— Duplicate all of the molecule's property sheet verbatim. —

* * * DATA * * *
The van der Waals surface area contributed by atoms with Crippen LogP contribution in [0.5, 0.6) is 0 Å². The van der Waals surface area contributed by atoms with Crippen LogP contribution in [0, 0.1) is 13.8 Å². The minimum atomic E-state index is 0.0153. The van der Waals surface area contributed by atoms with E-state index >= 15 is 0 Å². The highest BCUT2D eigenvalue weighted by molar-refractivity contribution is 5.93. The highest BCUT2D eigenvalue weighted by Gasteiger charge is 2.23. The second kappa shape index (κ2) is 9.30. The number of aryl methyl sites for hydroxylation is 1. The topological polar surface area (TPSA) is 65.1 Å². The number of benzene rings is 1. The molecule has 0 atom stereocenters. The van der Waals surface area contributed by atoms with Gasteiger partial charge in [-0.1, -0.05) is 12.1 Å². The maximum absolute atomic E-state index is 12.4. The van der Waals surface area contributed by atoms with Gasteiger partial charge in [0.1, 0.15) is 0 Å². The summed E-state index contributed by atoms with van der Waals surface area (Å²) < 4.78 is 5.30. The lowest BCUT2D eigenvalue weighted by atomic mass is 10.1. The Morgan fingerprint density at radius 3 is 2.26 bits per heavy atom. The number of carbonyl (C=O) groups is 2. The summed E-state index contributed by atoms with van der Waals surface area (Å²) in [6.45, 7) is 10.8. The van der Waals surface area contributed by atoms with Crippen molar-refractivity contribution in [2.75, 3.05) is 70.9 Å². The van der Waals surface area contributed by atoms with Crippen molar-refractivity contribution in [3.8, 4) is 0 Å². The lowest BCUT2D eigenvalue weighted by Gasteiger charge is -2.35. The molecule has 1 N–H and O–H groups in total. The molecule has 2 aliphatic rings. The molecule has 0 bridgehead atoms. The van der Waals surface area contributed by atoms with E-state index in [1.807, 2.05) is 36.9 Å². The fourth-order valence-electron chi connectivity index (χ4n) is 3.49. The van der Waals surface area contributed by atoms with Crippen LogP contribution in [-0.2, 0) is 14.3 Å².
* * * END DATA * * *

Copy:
The van der Waals surface area contributed by atoms with Crippen LogP contribution in [0.5, 0.6) is 0 Å². The van der Waals surface area contributed by atoms with Crippen LogP contribution in [0, 0.1) is 13.8 Å². The minimum atomic E-state index is 0.0153. The van der Waals surface area contributed by atoms with E-state index >= 15 is 0 Å². The highest BCUT2D eigenvalue weighted by molar-refractivity contribution is 5.93. The highest BCUT2D eigenvalue weighted by Gasteiger charge is 2.23. The second kappa shape index (κ2) is 9.30. The number of aryl methyl sites for hydroxylation is 1. The topological polar surface area (TPSA) is 65.1 Å². The number of benzene rings is 1. The molecule has 0 atom stereocenters. The van der Waals surface area contributed by atoms with Gasteiger partial charge in [-0.1, -0.05) is 12.1 Å². The maximum absolute atomic E-state index is 12.4. The van der Waals surface area contributed by atoms with Gasteiger partial charge in [0.1, 0.15) is 0 Å². The summed E-state index contributed by atoms with van der Waals surface area (Å²) < 4.78 is 5.30. The lowest BCUT2D eigenvalue weighted by atomic mass is 10.1. The Morgan fingerprint density at radius 3 is 2.26 bits per heavy atom. The number of carbonyl (C=O) groups is 2. The summed E-state index contributed by atoms with van der Waals surface area (Å²) in [6.45, 7) is 10.8. The van der Waals surface area contributed by atoms with Crippen molar-refractivity contribution in [2.75, 3.05) is 70.9 Å². The van der Waals surface area contributed by atoms with Crippen molar-refractivity contribution in [3.8, 4) is 0 Å². The lowest BCUT2D eigenvalue weighted by Gasteiger charge is -2.35. The molecule has 1 N–H and O–H groups in total. The molecule has 2 aliphatic rings. The molecule has 0 bridgehead atoms. The van der Waals surface area contributed by atoms with E-state index in [1.807, 2.05) is 36.9 Å². The fourth-order valence-electron chi connectivity index (χ4n) is 3.49. The van der Waals surface area contributed by atoms with Crippen LogP contribution in [-0.2, 0) is 14.3 Å².